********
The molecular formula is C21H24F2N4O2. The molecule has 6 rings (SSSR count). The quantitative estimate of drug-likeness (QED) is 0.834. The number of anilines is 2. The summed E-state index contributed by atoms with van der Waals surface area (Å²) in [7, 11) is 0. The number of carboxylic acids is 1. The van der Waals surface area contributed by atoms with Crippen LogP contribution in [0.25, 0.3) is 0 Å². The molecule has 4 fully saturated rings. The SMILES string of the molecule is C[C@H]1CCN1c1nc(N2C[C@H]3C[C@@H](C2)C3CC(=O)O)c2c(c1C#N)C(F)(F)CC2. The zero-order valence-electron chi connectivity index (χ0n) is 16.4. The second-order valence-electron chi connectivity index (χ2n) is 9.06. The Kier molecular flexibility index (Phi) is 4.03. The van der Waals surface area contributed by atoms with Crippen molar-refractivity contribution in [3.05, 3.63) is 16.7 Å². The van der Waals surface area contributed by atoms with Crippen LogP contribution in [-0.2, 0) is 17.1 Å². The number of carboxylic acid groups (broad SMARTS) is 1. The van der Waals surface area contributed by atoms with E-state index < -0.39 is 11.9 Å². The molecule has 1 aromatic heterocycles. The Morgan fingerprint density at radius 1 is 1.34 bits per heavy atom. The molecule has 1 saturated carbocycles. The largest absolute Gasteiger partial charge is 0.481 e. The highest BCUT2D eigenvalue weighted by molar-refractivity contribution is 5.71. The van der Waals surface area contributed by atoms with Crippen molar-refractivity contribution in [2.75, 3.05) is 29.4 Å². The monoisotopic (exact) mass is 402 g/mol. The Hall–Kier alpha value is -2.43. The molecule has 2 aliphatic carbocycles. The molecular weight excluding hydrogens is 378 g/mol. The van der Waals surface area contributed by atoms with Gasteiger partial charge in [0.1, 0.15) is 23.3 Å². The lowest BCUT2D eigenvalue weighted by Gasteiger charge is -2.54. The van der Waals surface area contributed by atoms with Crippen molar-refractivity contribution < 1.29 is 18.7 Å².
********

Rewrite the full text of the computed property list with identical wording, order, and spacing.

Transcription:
The molecular formula is C21H24F2N4O2. The molecule has 6 rings (SSSR count). The quantitative estimate of drug-likeness (QED) is 0.834. The number of anilines is 2. The summed E-state index contributed by atoms with van der Waals surface area (Å²) in [7, 11) is 0. The number of carboxylic acids is 1. The van der Waals surface area contributed by atoms with Crippen LogP contribution in [0.25, 0.3) is 0 Å². The molecule has 4 fully saturated rings. The SMILES string of the molecule is C[C@H]1CCN1c1nc(N2C[C@H]3C[C@@H](C2)C3CC(=O)O)c2c(c1C#N)C(F)(F)CC2. The zero-order valence-electron chi connectivity index (χ0n) is 16.4. The second-order valence-electron chi connectivity index (χ2n) is 9.06. The Kier molecular flexibility index (Phi) is 4.03. The van der Waals surface area contributed by atoms with Crippen molar-refractivity contribution in [3.05, 3.63) is 16.7 Å². The van der Waals surface area contributed by atoms with Crippen LogP contribution in [-0.2, 0) is 17.1 Å². The number of carboxylic acid groups (broad SMARTS) is 1. The van der Waals surface area contributed by atoms with E-state index < -0.39 is 11.9 Å². The molecule has 1 aromatic heterocycles. The Morgan fingerprint density at radius 1 is 1.34 bits per heavy atom. The molecule has 1 saturated carbocycles. The largest absolute Gasteiger partial charge is 0.481 e. The highest BCUT2D eigenvalue weighted by molar-refractivity contribution is 5.71. The van der Waals surface area contributed by atoms with Crippen molar-refractivity contribution in [2.75, 3.05) is 29.4 Å². The monoisotopic (exact) mass is 402 g/mol. The Hall–Kier alpha value is -2.43. The molecule has 2 aliphatic carbocycles. The molecular weight excluding hydrogens is 378 g/mol. The van der Waals surface area contributed by atoms with Gasteiger partial charge in [0.1, 0.15) is 23.3 Å². The lowest BCUT2D eigenvalue weighted by Gasteiger charge is -2.54. The van der Waals surface area contributed by atoms with Crippen molar-refractivity contribution < 1.29 is 18.7 Å².